THE INSTRUCTION OF PTAHHOTEP Instruction of the Mayor of the city, the Vizier Ptahhotep, under the Majesty of King Isesi, who lives for all eternity. The mayor of the city, the vizier Ptahhotep, said: O king, my lord! Age is here, old age arrived. Feebleness came, weakness grows, Childtike one sleeps all day. Eyes are dim, ears deaf. Strength is waning through weariness, The mouth, silenced, speaks not, The heart, void, recalls not the past, The bones ache throughout. Good has become evil, all taste is gone, What age does to people is evil in everything. The nose, clogged, breathes not, Painful are standing and sitting. May this servant be ordered to make a staff of old age, So as to teil him the words of those who heard, The ways of the ancestors, Who have listened to the gods. May such be done for you. So that strife may be banned from the people, And the Two Shores may serve you! Said the majesty of this god: Instruct him then in the sayings of the past, May he become a model for the children of the great, May obedience enter him, And the devotion of him who speaks to him, No one is born wise. Beginning of the formulations of excellent discourse spoken by the Prince, Count, God's Father, God's beloved, Eldest Son of the King, of his body, Mayor of the city and Vizier, Ptahhotep, in instructing the ignorant in knowledge and in the standard of excellent discourse, as profit for him who will hear, as woe to him who would neglect them. He spoke to his son: Don’t be proud of your knowledge. Consult the ignorant and the wise; The limits of art are not reached, No artist’s skills are perfect; Good speech is more hidden than greenstone, Yet may be found among maids at the grindstones. If you meet a disputant in action, A powerful man, superior to you. Fold your arms, bend your back, To flout him will not make him agree with you. Make little of the evil speech By not opposing him while he's in action; He will be called an ignoramus, Your self-control will match his pile (of words). If you meet a disputant in action Who is your equal, on your level, You will make your worth exceed his by silence, While he is speaking evilly, There will be much talk by the hearers. Your name will be good in the mind of the magistrates. If you meet a disputant in action, A poor man, not your equal. Do not attack him because he is weak, Let him alone, he will confute himself. Do not answer him to relieve your heart, Do not vent yourself against your opponent, Wretched is he who injures a poor man, One will wish to do what you desire. You will beat him through the magistrates’ reproof. If you are a man who leads, Who controls the affairs of the many, Seek out every beneficent deed, That your conduct may be blameless. Great is justice, lasting in effect, Unchallenged since the time of Osiris. One punishes the transgressor of laws, Though the greedy overlooks this; Baseness may seize riches, Yet crime never lands its wares; In the end it is justice that lasts, Man says: “It is my father's ground.” Do not scheme against people, God punishes accordingly: If a man says: “I shall live by it,” He will lack bread for his mouth. If a man says: “I shall be rich' He will have to say: “My cleverness has snared me.” If he says: “I will snare for myself,” He will be unable to say: “I snared for my profit.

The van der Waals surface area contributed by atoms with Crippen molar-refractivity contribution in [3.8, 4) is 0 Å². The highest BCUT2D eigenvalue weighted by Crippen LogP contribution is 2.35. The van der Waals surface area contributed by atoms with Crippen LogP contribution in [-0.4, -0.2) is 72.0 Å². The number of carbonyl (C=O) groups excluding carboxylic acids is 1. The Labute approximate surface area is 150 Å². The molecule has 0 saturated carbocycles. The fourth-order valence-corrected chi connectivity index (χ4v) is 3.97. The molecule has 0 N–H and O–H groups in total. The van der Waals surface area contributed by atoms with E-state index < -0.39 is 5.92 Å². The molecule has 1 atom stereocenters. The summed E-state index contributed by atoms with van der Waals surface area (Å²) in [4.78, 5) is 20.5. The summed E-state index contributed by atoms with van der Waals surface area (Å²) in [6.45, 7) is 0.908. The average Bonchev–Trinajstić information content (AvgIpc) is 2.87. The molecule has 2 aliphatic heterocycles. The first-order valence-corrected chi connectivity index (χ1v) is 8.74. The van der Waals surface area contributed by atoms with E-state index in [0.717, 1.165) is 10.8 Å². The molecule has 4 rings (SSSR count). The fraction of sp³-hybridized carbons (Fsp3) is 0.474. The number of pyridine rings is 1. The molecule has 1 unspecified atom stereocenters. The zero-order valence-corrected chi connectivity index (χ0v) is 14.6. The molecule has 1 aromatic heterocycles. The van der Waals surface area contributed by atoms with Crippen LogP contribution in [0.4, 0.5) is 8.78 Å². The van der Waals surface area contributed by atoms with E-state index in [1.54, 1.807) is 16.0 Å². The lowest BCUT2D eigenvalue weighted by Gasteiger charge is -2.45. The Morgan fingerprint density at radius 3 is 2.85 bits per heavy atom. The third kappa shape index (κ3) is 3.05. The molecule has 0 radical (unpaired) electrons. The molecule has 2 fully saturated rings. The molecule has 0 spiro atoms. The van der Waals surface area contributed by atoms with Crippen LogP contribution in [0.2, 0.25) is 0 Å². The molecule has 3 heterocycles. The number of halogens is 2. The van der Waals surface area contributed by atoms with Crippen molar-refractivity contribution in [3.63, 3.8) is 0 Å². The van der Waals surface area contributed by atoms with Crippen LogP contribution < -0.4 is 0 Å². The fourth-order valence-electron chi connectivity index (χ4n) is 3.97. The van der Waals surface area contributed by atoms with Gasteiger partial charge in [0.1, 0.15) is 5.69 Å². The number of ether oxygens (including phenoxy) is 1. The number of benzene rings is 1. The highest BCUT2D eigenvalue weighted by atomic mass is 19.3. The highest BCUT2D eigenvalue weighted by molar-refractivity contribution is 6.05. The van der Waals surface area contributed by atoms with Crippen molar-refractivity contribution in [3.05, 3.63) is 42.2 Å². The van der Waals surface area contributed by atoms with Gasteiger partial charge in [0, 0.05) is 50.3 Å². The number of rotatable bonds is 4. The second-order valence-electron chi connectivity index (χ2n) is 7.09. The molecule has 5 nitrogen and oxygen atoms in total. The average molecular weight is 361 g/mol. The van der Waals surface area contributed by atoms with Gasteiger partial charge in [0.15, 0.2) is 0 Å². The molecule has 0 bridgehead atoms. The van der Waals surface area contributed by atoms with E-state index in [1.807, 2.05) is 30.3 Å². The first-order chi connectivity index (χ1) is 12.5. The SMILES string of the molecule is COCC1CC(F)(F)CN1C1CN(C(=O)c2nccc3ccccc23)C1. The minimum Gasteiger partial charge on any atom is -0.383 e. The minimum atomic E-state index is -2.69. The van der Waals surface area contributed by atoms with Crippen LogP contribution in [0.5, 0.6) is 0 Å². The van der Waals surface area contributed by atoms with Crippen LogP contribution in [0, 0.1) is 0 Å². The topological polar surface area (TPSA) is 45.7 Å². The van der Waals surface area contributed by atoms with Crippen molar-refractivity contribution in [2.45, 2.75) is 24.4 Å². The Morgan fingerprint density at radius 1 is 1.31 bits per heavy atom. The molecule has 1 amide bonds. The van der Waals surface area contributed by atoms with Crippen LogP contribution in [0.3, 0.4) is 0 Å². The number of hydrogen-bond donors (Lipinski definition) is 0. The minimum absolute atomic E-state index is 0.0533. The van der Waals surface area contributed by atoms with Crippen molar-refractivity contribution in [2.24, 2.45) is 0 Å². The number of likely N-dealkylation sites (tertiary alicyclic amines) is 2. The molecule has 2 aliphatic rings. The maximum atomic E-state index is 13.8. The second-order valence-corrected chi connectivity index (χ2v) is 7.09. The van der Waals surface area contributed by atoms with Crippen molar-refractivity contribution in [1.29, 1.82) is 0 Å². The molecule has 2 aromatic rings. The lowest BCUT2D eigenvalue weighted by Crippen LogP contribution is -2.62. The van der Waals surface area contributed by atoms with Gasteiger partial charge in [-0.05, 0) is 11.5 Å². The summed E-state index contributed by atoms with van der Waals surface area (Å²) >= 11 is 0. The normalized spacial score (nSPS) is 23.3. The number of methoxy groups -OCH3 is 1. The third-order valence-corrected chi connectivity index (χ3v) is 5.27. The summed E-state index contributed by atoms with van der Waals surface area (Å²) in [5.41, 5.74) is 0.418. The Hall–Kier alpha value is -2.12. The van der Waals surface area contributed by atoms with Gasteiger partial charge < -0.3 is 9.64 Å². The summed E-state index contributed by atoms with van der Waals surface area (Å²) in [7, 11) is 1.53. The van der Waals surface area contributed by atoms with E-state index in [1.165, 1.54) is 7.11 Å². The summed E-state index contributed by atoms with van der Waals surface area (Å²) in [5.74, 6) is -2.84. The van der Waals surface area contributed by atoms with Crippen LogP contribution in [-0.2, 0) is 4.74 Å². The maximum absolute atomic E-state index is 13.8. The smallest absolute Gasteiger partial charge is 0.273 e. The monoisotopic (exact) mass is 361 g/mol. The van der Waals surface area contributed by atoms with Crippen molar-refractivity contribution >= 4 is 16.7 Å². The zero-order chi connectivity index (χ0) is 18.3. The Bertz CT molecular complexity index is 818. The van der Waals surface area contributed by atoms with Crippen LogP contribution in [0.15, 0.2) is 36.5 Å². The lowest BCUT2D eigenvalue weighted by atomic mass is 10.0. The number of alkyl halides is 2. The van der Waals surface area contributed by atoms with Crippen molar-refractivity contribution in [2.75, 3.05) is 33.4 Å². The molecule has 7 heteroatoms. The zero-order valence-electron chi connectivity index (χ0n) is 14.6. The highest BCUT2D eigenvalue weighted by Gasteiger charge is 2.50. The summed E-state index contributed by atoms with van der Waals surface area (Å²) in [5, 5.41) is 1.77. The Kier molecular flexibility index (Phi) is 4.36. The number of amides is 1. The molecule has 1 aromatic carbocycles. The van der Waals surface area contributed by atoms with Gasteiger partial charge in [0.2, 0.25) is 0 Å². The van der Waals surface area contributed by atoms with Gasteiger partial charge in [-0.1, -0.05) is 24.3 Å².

No sleeper whom you have wakened, None downcast whom you have roused, None whose shut mouth you have opened, None ignorant whom you gave knowledge. None foolish whom you have taught.